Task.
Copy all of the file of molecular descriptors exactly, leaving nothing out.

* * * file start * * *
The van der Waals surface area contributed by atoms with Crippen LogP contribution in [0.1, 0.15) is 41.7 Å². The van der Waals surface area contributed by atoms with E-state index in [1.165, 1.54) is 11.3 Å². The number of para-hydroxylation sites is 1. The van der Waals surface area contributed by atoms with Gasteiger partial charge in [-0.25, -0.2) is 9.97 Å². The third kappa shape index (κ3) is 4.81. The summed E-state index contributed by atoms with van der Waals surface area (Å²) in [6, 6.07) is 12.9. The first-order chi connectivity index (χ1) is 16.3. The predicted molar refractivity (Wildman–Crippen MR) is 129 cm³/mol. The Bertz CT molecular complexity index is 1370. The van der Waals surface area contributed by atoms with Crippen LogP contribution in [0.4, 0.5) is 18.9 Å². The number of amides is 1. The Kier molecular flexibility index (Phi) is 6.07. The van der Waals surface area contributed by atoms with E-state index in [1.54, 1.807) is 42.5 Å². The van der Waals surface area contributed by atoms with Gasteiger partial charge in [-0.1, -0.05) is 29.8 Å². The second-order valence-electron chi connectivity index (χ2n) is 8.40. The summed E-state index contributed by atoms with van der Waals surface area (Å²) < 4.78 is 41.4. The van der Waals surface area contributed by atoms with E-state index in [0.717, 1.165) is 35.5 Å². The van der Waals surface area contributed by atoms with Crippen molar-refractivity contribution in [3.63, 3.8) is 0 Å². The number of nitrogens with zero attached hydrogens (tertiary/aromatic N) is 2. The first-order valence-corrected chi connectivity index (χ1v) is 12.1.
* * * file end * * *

The van der Waals surface area contributed by atoms with Crippen LogP contribution in [0.1, 0.15) is 41.7 Å². The van der Waals surface area contributed by atoms with E-state index in [1.165, 1.54) is 11.3 Å². The number of para-hydroxylation sites is 1. The van der Waals surface area contributed by atoms with Gasteiger partial charge in [-0.25, -0.2) is 9.97 Å². The third kappa shape index (κ3) is 4.81. The summed E-state index contributed by atoms with van der Waals surface area (Å²) in [6, 6.07) is 12.9. The first-order chi connectivity index (χ1) is 16.3. The predicted molar refractivity (Wildman–Crippen MR) is 129 cm³/mol. The Bertz CT molecular complexity index is 1370. The van der Waals surface area contributed by atoms with Crippen LogP contribution in [0.4, 0.5) is 18.9 Å². The number of amides is 1. The Kier molecular flexibility index (Phi) is 6.07. The van der Waals surface area contributed by atoms with E-state index in [1.54, 1.807) is 42.5 Å². The van der Waals surface area contributed by atoms with Gasteiger partial charge in [-0.1, -0.05) is 29.8 Å². The second-order valence-electron chi connectivity index (χ2n) is 8.40. The summed E-state index contributed by atoms with van der Waals surface area (Å²) < 4.78 is 41.4. The van der Waals surface area contributed by atoms with E-state index in [0.717, 1.165) is 35.5 Å². The van der Waals surface area contributed by atoms with Crippen molar-refractivity contribution in [3.63, 3.8) is 0 Å². The number of nitrogens with zero attached hydrogens (tertiary/aromatic N) is 2. The first-order valence-corrected chi connectivity index (χ1v) is 12.1.